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Air Permitting

Air permitting requirements vary and are site-specific. Depending on the project, air permits may be required from multiple permitting agencies (federal, state, local, or tribal). The type of permit required is based on the source of the air pollution, the quantity of emissions, and the location of the project. Usually, the more emissions emitted from a facility, the more stringent the air permit.


In general, air permits may be required for the construction and operation of new or modified stationary sources of air pollution. Air permits may also be required for the modification or replacement of existing air pollution sources or controls.

The permitting process begins with submitting an application to the appropriate permitting agency. The application must include information on the source of the air pollution, the size and type of equipment, the location of the project, and the proposed air pollution control measures. Atmospheric dispersion modeling and other specialized modeling may also be required to demonstrate compliance with various standards before permits are issued.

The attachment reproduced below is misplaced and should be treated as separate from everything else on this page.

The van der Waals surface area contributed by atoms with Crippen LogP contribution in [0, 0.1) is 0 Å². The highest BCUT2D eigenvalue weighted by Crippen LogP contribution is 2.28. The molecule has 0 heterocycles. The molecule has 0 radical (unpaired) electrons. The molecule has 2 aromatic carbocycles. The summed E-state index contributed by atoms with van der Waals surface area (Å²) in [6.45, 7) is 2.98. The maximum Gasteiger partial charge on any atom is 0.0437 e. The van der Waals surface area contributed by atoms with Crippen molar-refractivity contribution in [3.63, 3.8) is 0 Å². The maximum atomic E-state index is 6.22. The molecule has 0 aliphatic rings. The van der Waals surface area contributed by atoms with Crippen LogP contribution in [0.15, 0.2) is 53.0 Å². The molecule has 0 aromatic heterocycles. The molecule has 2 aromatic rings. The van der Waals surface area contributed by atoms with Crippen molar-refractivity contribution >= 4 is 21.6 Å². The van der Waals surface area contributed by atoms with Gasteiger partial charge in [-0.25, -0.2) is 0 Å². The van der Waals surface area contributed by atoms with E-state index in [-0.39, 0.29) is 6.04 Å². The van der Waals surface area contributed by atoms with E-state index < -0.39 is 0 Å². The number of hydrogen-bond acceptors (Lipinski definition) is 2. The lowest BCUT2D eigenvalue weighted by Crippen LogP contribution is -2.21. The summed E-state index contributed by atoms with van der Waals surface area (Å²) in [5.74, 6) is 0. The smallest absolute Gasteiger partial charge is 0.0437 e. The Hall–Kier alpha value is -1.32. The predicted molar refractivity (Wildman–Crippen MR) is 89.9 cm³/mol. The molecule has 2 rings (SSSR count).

Many air permitting programs typically include requirements for public participation, such as public hearings and comment periods. After this process, the permitting agency will issue a permit that includes the emission limits and other conditions that must be met by the project.

The permitting process can be complex and time-consuming. It is important to consult with the appropriate permitting agency early in the project planning process to ensure that all requirements are met.

Tipple Consulting has experience obtaining and modifying all types of permits (PSD, NSR, Title V, Synthetic Minor, True Minor, etc.). We can help you obtain, modify, and comply with the necessary air quality permits for your facility. Contact us to learn how.

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